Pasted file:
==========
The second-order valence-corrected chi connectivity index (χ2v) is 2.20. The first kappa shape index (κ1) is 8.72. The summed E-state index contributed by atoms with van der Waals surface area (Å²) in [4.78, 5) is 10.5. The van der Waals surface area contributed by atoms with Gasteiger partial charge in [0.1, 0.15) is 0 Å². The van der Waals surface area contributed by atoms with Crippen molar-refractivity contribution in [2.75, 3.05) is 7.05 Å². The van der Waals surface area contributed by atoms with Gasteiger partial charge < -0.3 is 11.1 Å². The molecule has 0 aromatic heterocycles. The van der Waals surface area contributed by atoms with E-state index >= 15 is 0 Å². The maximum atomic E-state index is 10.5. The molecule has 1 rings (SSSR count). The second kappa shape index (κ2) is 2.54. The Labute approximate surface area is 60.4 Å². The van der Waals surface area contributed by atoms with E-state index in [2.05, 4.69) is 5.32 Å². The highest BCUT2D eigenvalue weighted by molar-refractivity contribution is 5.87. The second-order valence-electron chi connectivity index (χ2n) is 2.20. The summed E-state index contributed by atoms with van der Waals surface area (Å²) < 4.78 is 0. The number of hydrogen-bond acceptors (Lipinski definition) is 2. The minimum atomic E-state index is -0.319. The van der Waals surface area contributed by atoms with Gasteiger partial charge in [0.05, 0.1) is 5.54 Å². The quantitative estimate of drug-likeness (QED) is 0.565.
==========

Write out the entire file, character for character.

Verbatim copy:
The second-order valence-corrected chi connectivity index (χ2v) is 2.20. The first kappa shape index (κ1) is 8.72. The summed E-state index contributed by atoms with van der Waals surface area (Å²) in [4.78, 5) is 10.5. The van der Waals surface area contributed by atoms with Gasteiger partial charge in [0.1, 0.15) is 0 Å². The van der Waals surface area contributed by atoms with Crippen molar-refractivity contribution in [2.75, 3.05) is 7.05 Å². The van der Waals surface area contributed by atoms with Gasteiger partial charge < -0.3 is 11.1 Å². The molecule has 0 aromatic heterocycles. The van der Waals surface area contributed by atoms with E-state index >= 15 is 0 Å². The maximum atomic E-state index is 10.5. The molecule has 1 rings (SSSR count). The second kappa shape index (κ2) is 2.54. The Labute approximate surface area is 60.4 Å². The van der Waals surface area contributed by atoms with E-state index in [2.05, 4.69) is 5.32 Å². The highest BCUT2D eigenvalue weighted by molar-refractivity contribution is 5.87. The second-order valence-electron chi connectivity index (χ2n) is 2.20. The summed E-state index contributed by atoms with van der Waals surface area (Å²) < 4.78 is 0. The number of hydrogen-bond acceptors (Lipinski definition) is 2. The minimum atomic E-state index is -0.319. The van der Waals surface area contributed by atoms with Gasteiger partial charge in [0.05, 0.1) is 5.54 Å². The quantitative estimate of drug-likeness (QED) is 0.565.